Dr. James Steg stopped by to check on one of his nursing home patients and found himself chatting about her brush with death.
Martha Cruise, 78, had recovered so much that she was in a physical therapy class, doing stretches in her wheelchair, when Steg found her.
"They thought I was dying," Cruise told Steg, as they talked about her recent illness. "Now I'm going home. With your help."
Steg listened to her lungs, making sure her breathing troubles were under control, and asked about her plans to go home to hospice care.
Steg would like to keep seeing patients like Cruise, to make sure she does all right. But he can't. Too many patients — all elderly, and most with multiple health problems — demand his attention. Steg is one of only a few thousand doctors in the United States who specialize in treating the elderly.
Some of these doctors, like Steg, spend most of their time in nursing facilities. Others have more traditional private practices or work mostly at hospitals.
Wherever they work, they have one thing in common. These doctors are in short supply. In some places, elderly patients have an easier time seeing a cardiologist or a neurosurgeon than finding a new primary care doctor.
"Right now, our practice has a three- to six-month wait to get a new patient into the practice," said Dr. John Murphy of Rhode Island, president of the American Geriatrics Society.
And the shortage is expected to grow.
As America ages, the demand for doctors like Steg is predicted to explode. Between 2005 and 2030, the number of Americans who are 65 or older will nearly double. By that time, the United States will need about 36,000 doctors who specialize in caring for the elderly, according to a report released this year by the Institute of Medicine.
But the country now has only about 7,100 doctors who specialize in geriatrics. Most studies project that figure will increase by 10 percent at most, and could fall. As medical students flock to lucrative specialties, such as dermatology and orthopedics, fewer are going into primary care. Fewer still decide to get extra training in geriatrics.
"Older patients have unique needs," said Lori Parham, state director for AARP Florida. "We see a well-trained geriatric work force as vital to seeing that older Americans get the care they need."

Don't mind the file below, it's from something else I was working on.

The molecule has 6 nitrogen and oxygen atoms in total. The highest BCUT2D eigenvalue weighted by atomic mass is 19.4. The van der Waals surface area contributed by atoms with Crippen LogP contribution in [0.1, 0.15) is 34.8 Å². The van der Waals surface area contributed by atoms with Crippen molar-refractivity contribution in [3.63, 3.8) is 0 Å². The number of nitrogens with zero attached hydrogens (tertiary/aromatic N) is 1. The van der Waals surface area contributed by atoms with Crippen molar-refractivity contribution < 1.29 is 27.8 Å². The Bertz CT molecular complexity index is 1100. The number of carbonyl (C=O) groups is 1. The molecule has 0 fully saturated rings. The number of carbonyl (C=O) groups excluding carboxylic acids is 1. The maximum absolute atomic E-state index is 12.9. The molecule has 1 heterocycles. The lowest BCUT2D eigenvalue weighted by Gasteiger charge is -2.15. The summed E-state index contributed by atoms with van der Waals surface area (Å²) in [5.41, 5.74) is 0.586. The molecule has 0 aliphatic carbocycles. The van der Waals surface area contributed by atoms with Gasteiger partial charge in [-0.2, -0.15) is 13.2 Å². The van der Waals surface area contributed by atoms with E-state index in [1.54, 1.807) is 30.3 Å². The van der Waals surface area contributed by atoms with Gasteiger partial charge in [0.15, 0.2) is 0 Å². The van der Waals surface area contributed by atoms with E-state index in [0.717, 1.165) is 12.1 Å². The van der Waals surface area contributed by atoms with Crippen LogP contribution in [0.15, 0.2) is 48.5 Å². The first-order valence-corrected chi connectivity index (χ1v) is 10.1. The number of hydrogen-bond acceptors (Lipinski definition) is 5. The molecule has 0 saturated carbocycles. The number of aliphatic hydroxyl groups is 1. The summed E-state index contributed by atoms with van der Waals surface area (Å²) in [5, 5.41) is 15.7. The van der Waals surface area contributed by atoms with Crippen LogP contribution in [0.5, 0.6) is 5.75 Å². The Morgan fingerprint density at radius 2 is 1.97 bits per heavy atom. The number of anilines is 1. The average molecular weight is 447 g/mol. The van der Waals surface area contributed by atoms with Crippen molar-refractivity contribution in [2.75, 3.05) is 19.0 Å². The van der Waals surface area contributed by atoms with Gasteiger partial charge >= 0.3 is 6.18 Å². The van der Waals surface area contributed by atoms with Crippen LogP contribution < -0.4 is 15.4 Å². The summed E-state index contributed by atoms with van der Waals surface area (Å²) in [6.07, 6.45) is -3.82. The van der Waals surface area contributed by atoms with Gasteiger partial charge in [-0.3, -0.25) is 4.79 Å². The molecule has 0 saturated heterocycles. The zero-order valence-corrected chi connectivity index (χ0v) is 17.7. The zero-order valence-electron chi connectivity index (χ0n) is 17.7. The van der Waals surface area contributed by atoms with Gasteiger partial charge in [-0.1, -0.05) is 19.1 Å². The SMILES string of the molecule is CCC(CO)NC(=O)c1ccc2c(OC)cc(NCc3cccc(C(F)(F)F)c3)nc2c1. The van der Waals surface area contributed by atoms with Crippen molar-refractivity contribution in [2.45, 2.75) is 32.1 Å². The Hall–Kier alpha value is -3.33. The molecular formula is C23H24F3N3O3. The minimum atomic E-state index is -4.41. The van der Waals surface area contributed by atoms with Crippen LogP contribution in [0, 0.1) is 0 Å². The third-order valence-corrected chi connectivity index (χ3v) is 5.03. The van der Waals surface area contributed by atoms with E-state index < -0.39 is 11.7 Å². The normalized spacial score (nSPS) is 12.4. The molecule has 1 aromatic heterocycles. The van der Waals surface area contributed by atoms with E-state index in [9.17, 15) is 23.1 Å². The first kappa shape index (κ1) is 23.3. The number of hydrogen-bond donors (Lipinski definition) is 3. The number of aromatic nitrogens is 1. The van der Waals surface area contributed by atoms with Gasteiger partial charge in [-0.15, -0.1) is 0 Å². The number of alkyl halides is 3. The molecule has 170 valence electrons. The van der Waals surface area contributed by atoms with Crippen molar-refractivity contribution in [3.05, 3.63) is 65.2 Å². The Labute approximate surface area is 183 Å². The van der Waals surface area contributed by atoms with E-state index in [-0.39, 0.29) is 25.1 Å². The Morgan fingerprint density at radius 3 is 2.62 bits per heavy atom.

AARP already is hearing from members about difficulties finding doctors, Parham said. The group helped sponsor this year's Institute of Medicine report and has endorsed its suggestions for boosting the work force.
Largo resident Etta Metcalf, 89, said she likes knowing that her doctor specializes in older patients. Steg treats not only her, but also her two sisters, ages 84 and 90.
"He does such a wonderful job," she said. "He seems to enjoy it, and to have three of us is quite something."
Doctors are expected to be able to treat patients of all ages. But doctors who treat the elderly say they're more prepared to properly treat their medical needs. With many older people suffering from multiple medical problems, overmedication is a constant concern.
For example, a few weeks ago, Steg saw a new patient. The 96-year-old woman had recently fallen and broken a hip. She had been given a feeding tube through her stomach because she wasn't alert enough to eat.
Steg looked at her chart and changed the pain medicine for her hip to a nonsedating one. She was soon able to eat and talk again, and the tube was removed.
"When you start talking about the very frail older patients, who are on eight or 12 medications, your typical internist or family doctor doesn't have the ability or confidence to say, 'We're going to stop this drug. That one's not indicated.' That's what geriatricians bring to the fore," Murphy said.
Geriatricians also are more practiced at spotting medical problems that others may accept as part of the natural decline of aging, said Murphy, who is also a professor at Brown University's Alpert Medical School.
"Often somebody accepts that a person's just a little less steady on their feet," Murphy said. "But it's not because they're older. It's because they're deconditioned, or they have a podiatric condition."
Older people also may have different symptoms, said Dr. Joseph Stubbs, president-elect of the American College of Physicians. For example, signs of pneumonia can be as subtle as losing appetite and alertness.
Without more geriatricians, these doctors fear that more elderly patients will wind up in emergency rooms because they delay care. Or they'll get treated in hospitals, go home, and suffer complications because they don't have good care in the community.
Many medical schools offer special training in geriatric care, including the University of Florida and the University of South Florida.
But right now, geriatrics isn't as attractive to medical students. In 2006-2007, only 54 percent of the available slots for graduate training in geriatrics were filled. Students, who often finish medical school with six-figure debt, know they can make more money in other specialties.
"In medicine, we don't get paid to think," Steg said. "We get paid to do."
In other words, doctors make more by performing surgeries and procedures than by sitting down with a patient to figure out how to diagnose and treat a complex set of medical problems.
In 2005, the average geriatrician was paid $162,977, compared with $174,664 for internists and $216,199 for neurologists.
Murphy and Stubbs hope that health care reform will help change that equation. They're looking for other changes as well, such as forgiving loans for medical students who go into geriatric care and improving training in geriatrics for all doctors.
Steg hopes that medical students will realize there's an intangible benefit as well.
"Older people are interesting to talk to," he said. "I learn from them."
Lisa Greene can be reached at firstname.lastname@example.org or (813)226-3322.